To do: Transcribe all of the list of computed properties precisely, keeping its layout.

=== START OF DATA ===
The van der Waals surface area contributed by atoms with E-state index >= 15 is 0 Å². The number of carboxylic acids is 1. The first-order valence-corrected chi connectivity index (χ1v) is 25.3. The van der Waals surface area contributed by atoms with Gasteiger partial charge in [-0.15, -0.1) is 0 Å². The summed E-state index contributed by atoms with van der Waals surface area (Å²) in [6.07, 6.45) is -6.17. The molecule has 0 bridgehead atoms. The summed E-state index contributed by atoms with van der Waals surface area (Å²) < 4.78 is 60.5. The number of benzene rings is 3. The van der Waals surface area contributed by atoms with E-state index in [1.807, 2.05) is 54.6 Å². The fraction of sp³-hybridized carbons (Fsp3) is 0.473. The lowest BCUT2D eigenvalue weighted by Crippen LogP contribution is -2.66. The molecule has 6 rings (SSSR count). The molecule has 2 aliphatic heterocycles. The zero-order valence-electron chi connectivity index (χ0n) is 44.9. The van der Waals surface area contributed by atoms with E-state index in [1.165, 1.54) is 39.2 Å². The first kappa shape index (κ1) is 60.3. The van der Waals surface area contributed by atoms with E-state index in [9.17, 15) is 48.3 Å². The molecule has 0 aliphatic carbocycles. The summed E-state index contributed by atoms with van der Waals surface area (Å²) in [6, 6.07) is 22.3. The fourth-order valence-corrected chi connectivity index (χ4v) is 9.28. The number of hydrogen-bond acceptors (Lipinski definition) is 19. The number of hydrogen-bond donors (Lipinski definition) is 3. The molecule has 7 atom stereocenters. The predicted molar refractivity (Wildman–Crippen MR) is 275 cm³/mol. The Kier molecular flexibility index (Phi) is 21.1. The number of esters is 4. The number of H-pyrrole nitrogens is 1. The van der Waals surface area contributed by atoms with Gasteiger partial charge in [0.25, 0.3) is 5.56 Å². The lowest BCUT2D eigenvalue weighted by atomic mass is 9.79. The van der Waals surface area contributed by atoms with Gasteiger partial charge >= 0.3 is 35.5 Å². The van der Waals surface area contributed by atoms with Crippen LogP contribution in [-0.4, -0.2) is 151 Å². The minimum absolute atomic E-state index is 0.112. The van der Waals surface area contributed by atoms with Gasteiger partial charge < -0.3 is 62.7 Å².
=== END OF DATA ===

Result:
The van der Waals surface area contributed by atoms with E-state index >= 15 is 0 Å². The number of carboxylic acids is 1. The first-order valence-corrected chi connectivity index (χ1v) is 25.3. The van der Waals surface area contributed by atoms with Gasteiger partial charge in [-0.15, -0.1) is 0 Å². The summed E-state index contributed by atoms with van der Waals surface area (Å²) in [6.07, 6.45) is -6.17. The molecule has 0 bridgehead atoms. The summed E-state index contributed by atoms with van der Waals surface area (Å²) < 4.78 is 60.5. The number of benzene rings is 3. The van der Waals surface area contributed by atoms with E-state index in [1.807, 2.05) is 54.6 Å². The fraction of sp³-hybridized carbons (Fsp3) is 0.473. The lowest BCUT2D eigenvalue weighted by Crippen LogP contribution is -2.66. The molecule has 6 rings (SSSR count). The molecule has 2 aliphatic heterocycles. The zero-order valence-electron chi connectivity index (χ0n) is 44.9. The van der Waals surface area contributed by atoms with E-state index in [1.165, 1.54) is 39.2 Å². The first kappa shape index (κ1) is 60.3. The van der Waals surface area contributed by atoms with E-state index in [9.17, 15) is 48.3 Å². The molecule has 0 aliphatic carbocycles. The summed E-state index contributed by atoms with van der Waals surface area (Å²) in [6, 6.07) is 22.3. The fourth-order valence-corrected chi connectivity index (χ4v) is 9.28. The number of hydrogen-bond acceptors (Lipinski definition) is 19. The number of hydrogen-bond donors (Lipinski definition) is 3. The molecule has 7 atom stereocenters. The predicted molar refractivity (Wildman–Crippen MR) is 275 cm³/mol. The Kier molecular flexibility index (Phi) is 21.1. The number of esters is 4. The number of H-pyrrole nitrogens is 1. The van der Waals surface area contributed by atoms with Gasteiger partial charge in [0.25, 0.3) is 5.56 Å². The lowest BCUT2D eigenvalue weighted by atomic mass is 9.79. The van der Waals surface area contributed by atoms with Gasteiger partial charge >= 0.3 is 35.5 Å². The van der Waals surface area contributed by atoms with Crippen LogP contribution in [-0.4, -0.2) is 151 Å². The minimum absolute atomic E-state index is 0.112. The van der Waals surface area contributed by atoms with Gasteiger partial charge < -0.3 is 62.7 Å².